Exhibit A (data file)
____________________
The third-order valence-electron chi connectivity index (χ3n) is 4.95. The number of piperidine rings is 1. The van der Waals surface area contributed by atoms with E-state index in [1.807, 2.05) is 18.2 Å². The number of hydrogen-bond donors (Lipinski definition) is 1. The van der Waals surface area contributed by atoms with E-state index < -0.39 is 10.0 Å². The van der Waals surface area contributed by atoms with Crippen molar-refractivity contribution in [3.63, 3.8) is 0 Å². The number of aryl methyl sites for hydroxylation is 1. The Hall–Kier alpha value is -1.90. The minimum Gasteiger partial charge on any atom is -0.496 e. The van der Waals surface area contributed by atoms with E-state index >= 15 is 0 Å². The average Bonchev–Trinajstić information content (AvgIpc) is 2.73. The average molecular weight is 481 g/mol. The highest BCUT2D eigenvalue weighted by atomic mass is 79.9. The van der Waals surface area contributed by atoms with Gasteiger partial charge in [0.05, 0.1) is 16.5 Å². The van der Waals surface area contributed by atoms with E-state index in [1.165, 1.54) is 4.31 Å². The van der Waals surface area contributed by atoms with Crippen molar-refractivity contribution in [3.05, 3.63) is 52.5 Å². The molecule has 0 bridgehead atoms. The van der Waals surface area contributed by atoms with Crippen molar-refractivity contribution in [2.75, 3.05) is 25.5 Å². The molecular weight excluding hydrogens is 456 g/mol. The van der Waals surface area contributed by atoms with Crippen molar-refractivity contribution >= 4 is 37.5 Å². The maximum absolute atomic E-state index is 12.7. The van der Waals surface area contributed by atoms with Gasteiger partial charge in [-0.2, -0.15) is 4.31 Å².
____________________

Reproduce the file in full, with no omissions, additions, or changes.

The third-order valence-electron chi connectivity index (χ3n) is 4.95. The number of piperidine rings is 1. The van der Waals surface area contributed by atoms with E-state index in [1.807, 2.05) is 18.2 Å². The number of hydrogen-bond donors (Lipinski definition) is 1. The van der Waals surface area contributed by atoms with E-state index < -0.39 is 10.0 Å². The van der Waals surface area contributed by atoms with Crippen molar-refractivity contribution in [3.63, 3.8) is 0 Å². The number of aryl methyl sites for hydroxylation is 1. The Hall–Kier alpha value is -1.90. The minimum Gasteiger partial charge on any atom is -0.496 e. The van der Waals surface area contributed by atoms with E-state index >= 15 is 0 Å². The average Bonchev–Trinajstić information content (AvgIpc) is 2.73. The average molecular weight is 481 g/mol. The highest BCUT2D eigenvalue weighted by atomic mass is 79.9. The van der Waals surface area contributed by atoms with Gasteiger partial charge in [0.05, 0.1) is 16.5 Å². The van der Waals surface area contributed by atoms with E-state index in [1.165, 1.54) is 4.31 Å². The van der Waals surface area contributed by atoms with Crippen molar-refractivity contribution in [3.05, 3.63) is 52.5 Å². The molecule has 0 bridgehead atoms. The van der Waals surface area contributed by atoms with Crippen molar-refractivity contribution in [2.75, 3.05) is 25.5 Å². The molecular weight excluding hydrogens is 456 g/mol. The van der Waals surface area contributed by atoms with Crippen molar-refractivity contribution >= 4 is 37.5 Å². The maximum absolute atomic E-state index is 12.7. The van der Waals surface area contributed by atoms with Gasteiger partial charge in [-0.2, -0.15) is 4.31 Å².